Monday, October 25, 2010

The Media Should Take Media Freedom Day Seriously

By Themba Sepotokele

As I entered the chastely centre near the Law Faculty at Wits University during the seminar on Media Freedom Day on Tuesday, October 21, I was greeted by rows and rows of empty chairs. I had hoped that the room would be filled to capacity as it was an important day for the media, especially with the discussion on the mooted Media Appeals Tribunal and the Protection of Information Bill.

Earlier that day, there was a session addressed by Professor Kader Asmal and veteran journalist Joe Latakgomo which I missed due to unclear information circulated about the events of the day, thanks to the organisers of the event, the South African Editor’s Forum (Sanef).

Attempts to get clarity about the session by Professort Asmal proved fruitless as my smses went unanswered until Thabo Leshilo, the Public Editor at Avusa, responded moments before the end of the session – though I got two different responses to the actual venue for the event.

Suffice to say, I missed a grand event but don’t regret being part of the second session which started at 2pm – and, again, I had to struggle to find the venue because it was a different one to the first where Asmal and Latakgomo spoke.

The first panel discussion was led by Richard Calland, Associate Professor in the Public Law Department at the University of Cape Town, with panellists including Dr Essop Pahad, former Minister in the Presidency and currently the editor-in-chief of The Thinker; Sanef chairperson and former editor of The Sunday Times Mondli Makhanya; and Professor Pippa Green, author, journalist and former head of radio at the SABC. Though I got the tail-end of the discussion, it was nevertheless a good indication that the media and government need to engage more often on issues affecting the government and how the media portrays government.

The second panel discussion was chaired by Professor Franz Kruger, with panellists including Lumko Mtimde, CEO of the Media Diversity Development Agency (MDDA); Eusebius McKaiser, analyst and columnist; and Lauren Hotton from the Institute of Security Studies (ISS) and the Rigth2Know Campaign.

Olle Wästberg, the former Swedish MP and Deputy Minister of Finance who is also former editor-in-chief of one of Sweden's biggest dailies, was the keynote speaker and responded to issues regarding media freedom and media reform, while making reference to the Swedish approach to the public’s right to information.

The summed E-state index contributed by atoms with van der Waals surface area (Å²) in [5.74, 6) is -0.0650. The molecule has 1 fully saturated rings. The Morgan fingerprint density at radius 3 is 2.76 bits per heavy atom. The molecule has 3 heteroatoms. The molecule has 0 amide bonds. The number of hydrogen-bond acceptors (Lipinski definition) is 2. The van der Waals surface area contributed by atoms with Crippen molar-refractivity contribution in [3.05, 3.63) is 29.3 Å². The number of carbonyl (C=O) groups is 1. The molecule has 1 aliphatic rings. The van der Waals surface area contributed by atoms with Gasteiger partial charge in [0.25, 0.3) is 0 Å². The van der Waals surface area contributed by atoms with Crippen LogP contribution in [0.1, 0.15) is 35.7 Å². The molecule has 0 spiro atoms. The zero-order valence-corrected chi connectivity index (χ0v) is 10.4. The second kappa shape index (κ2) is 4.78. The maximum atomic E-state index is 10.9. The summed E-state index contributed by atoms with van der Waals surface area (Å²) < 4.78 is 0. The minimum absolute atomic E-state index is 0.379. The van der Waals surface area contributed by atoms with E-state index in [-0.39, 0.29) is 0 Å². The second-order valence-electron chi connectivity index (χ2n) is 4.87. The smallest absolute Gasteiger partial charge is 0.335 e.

The message that emerged was that despite the complex relationship between the media and government, both needed each other. Therefore, the media and government should co-exist and constantly engage in issues of national interest. Another important lesson is that Media Freedom is sacrosanct; however, the media should also be responsible in executing their duties.

I also raised pertinent issues of recourse and the importance of naming and shaming scoundrels in the media who have tainted the media industry by plagiarising stories and manufacturing news. Some are well known; a point in case is a journalist who once faked a hijacking and blamed the police. Another journalist had plagiarised a story from one publication word-by-word and was rewarded with a cushy job at the same publication he had plagiarised the story.

My argument, therefore, is that journalists should be ‘glistening clean’ because they serve as the mirror for society. I still believe that charlatans such as Ashley Smith – who confessed to have been paid to manipulate the news while working for the Cape Argus – should be flushed out in order not to tarnish the image of the media.

Discussions such as the proposed MAT would not find space in journalism if only news media houses could get rid of these bad apples in their midst. The media and government should constantly engage in constructive discussions for the betterment of our country.

As for the rows of empty chairs, I still ask whether some editors and journalists take media freedom seriously or whether it is just about increasing newspaper sales, circulation and salaries as, yet again, none of the editors were present, with only a few reporters covering the event; and only a handful of journalism students and retired journalists such as myself, Oupa Ngwenya, political and media commentator Mogomotsi Mogodiri, and Press Ombudsman Joe Thloloe, were in attendance.

Veteran journalist Raymond Louw has aged so much so that his phone rang incessantly during the seminar and he answered it without feeling that his actions were disruptive. What a pity?

Themba Sepotokele is a former journalist and now a Gauteng-based government communicator and a media trainer attached to the Sol Plaatje Institute for Media Leadership at Rhodes University. These are his personal views.


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